The care we received when I was pregnant and when Lenny was born from the midwives, nurses and doctors at Toronto East General Hospital was exceptional. They did their job. It wasn't an easy one, and in the end she was safe and healthy and really, that's all that matters. Except that's only partly true. Because in order for me to do my job and be a good mother to her, I was going to need a little help from them. The mother matters too. Unfortunately, everything that happened to me during my postpartum stay at the hospital would indicate that these health care professionals (with the exception of my wonderful midwives) thought of me as little more than a pair of walking boobs. Modern day health care practitioners in a "breastfeeding friendly" hospital are, in a lot of ways like a lecherous boss in a Benny Hill Sketch.
I'm pretty sure I heard this every time they wheeled in the breast pump.
When you have a c-section, which is major surgery that involves cutting through eight layers of muscle in your abdomen, it's going to hurt. When you're in that kind of pain, you're going to need some serious pain killers. I've got friends who have given birth via c-section in other Toronto hospitals who were given narcotics to help them through the pain. If they were being brave, the hospital would allow them to then downgrade to Tylenol 3. Since I was in a "breastfeeding friendly" establishment I was offered my choice of Regular Strength Tylenol or Regular Strength Tylenol. I should point out that Regular Strength Tylenol won't even help me when I've got a headache, so you can imagine how effective it was after major abdominal surgery. If I took anything stronger, I was told, there was a risk it would travel through my breast milk and poison the baby. That's right, stronger drugs would travel through my breast milk that wasn't coming in and poison my baby who refused to latch on. Just a thought, but if that really is the case, don't you think someone should mention it to all the other hospitals in town handing out the good stuff like it's Smarties?
They refuse to feed your baby any formula until they've tried breastfeeding for at least 24 hours. Lenny got nothing to eat until they realized she was straight up refusing to breastfeed on day two. At that point we had to feed her formula from a tiny plastic cup (the kind used to dispense pills) to avoid "nipple confusion". From that point on, every time we attempted to breastfeed, she tried to sip from my nipple like it was a cup. I had the song Ball of Confusion stuck in my head for weeks. "Nipple Confusion...that's what her world is to-day, hey, hey!!!"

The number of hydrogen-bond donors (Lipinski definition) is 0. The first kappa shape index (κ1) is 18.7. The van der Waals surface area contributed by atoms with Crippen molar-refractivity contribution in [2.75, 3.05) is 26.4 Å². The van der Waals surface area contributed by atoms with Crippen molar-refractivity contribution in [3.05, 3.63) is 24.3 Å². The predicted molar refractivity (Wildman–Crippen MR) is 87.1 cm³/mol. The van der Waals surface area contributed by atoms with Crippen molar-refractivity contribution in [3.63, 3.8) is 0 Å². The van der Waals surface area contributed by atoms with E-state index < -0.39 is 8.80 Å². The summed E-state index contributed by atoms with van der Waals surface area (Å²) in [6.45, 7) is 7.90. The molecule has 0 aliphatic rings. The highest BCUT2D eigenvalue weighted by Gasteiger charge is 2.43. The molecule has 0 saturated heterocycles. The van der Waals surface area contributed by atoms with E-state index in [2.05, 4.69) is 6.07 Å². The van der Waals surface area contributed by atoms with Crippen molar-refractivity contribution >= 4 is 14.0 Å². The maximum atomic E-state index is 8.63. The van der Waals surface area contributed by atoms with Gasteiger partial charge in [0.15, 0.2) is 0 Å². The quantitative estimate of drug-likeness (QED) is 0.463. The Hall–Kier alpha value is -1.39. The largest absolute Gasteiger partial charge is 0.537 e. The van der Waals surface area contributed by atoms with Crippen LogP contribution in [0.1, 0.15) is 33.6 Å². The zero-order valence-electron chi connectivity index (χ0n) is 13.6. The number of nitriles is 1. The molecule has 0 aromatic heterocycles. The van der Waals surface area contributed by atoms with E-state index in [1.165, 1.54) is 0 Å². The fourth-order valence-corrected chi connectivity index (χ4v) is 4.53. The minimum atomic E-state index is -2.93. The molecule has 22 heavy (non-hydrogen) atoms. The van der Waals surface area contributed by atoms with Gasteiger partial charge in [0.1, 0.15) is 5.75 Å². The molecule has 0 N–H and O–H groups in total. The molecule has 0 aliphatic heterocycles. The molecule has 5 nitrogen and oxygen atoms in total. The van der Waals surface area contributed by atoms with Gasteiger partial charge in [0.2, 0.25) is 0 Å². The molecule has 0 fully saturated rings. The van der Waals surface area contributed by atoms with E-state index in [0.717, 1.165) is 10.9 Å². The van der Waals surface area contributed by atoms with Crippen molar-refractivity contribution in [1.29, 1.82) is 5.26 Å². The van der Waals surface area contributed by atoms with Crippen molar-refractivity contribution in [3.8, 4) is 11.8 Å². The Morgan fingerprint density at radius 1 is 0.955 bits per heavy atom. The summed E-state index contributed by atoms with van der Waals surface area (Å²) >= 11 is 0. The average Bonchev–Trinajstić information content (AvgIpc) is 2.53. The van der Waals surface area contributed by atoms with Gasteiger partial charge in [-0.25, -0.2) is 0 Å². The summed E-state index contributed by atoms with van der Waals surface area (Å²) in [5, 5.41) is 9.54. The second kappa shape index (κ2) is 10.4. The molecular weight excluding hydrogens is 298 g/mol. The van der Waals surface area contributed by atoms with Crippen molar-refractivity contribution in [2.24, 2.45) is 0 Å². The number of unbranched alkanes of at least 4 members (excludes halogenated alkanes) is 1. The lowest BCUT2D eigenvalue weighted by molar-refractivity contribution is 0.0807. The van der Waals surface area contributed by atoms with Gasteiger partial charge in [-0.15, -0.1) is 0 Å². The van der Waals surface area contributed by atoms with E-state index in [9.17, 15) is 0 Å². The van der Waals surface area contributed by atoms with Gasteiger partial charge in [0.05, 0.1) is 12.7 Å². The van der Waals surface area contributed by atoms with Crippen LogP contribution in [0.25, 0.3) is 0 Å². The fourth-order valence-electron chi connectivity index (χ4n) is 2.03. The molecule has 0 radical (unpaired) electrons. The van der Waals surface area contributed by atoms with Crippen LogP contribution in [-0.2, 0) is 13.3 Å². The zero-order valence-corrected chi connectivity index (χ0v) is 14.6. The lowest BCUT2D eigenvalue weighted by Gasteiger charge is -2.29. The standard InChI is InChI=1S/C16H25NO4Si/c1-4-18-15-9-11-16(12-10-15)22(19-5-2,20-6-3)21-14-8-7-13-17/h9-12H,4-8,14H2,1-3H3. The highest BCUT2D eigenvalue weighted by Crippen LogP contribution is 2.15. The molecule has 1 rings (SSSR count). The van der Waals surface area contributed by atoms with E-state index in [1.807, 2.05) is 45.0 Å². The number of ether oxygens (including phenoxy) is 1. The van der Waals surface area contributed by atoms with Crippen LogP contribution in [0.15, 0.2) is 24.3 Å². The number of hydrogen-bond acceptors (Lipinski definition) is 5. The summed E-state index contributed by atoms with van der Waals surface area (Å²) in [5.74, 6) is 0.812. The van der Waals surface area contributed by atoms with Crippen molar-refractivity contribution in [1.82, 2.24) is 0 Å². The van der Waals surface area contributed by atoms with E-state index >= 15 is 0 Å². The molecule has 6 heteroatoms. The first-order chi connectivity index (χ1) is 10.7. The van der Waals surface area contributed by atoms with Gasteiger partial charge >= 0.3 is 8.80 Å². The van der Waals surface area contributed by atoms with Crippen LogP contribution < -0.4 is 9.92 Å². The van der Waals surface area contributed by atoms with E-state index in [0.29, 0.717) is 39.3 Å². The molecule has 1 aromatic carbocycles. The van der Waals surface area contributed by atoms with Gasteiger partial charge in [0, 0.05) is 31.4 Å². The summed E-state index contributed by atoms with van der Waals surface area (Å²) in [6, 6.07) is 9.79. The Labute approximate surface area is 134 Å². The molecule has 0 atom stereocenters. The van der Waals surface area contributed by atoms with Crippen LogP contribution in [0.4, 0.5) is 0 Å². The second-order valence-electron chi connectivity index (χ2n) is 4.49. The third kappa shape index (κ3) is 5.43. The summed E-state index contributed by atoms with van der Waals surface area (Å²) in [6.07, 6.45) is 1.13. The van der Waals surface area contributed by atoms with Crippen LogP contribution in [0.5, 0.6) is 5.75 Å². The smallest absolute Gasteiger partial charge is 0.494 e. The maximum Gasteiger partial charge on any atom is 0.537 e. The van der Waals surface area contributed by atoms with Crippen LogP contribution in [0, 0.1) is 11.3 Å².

Seeing this from my vantage point of my (really uncomfortable) hospital bed was little to no comfort.
Why is that baby on the left only a head? Whyyyyyyy?
Sometimes, the people who are supposed to be there to help you, will act like pre-programmed breastfeeding friendly robots.
Me: Is it OK that she just spit up like that?
Nurse: Skin to skin contact is really important.
Him: Am I swaddling her correctly?
Nurse: How's it going with the breastfeeding?
Doctor: If there's anything else I can do for you, please let me know.
Me: I need stronger pain killers.
Doctor: Would you like me to make an appointment with the Lactation Consultant?
The Lactation Consultant was about as helpful as a bag of wet socks.
When you go home and spend all kinds of time hooked up to the electronic breast pump, trying desperately to squeeze that precious colostrum out of your swollen breasts while watching Quantum of Solace, you will realize just how truly bizarre your new life is.
Everybody and his brother feel that it is acceptable in today's society to ask a new mother if she is breastfeeding. Strangers on the street, cashiers at the grocery store, a random woman next to me in the gyno's office (when I didn't have the baby with me)! Note to everybody: It's none of your god damn business.
If you are unable or unwilling to breastfeed, you will catch hell from your friendly neighbourhood lactivist. I've given this some serious thought. I've tried to put myself in their shoes. They are passionate about children and health and aren't they just trying to help? Yes, I've given it lots of thought and it is my personal opinion that they are narrow minded and full of shit. Be gone, breastfeeding nazi. No. Soup. For. You.
If your baby refuses to latch on but can still smell her food through your skin, being around you will frustrate her. The day you realize that you and your milky smelling breasts are making your baby cry you will ask her father to return the electronic breast pump to the drug store, buy a case of formula and never look back.
I knew this was the right decision, but I still couldn't watch as he took the breast pump out the front door. I felt so guilty and like such a failure, it was as if he was taking any chance I had of being a good mother right out the door with that breast pump. I only got through it by averting my eyes and singing a chorus of "Nipple Confusion" to my angry, hungry baby.
Formula feeding was always presented to me as a worst case scenario. But you know what? It has worked out great for us. Lenny is thriving. She has never been sick and we had no problem bonding without the aid of the breast, thankyouverymuch. I have had more freedom than a breastfeeding mom and her dad has had the opportunity to get more involved that he would have otherwise, especially in those difficult early days.
Formula feeding isn't the end of the world. And that's a fact.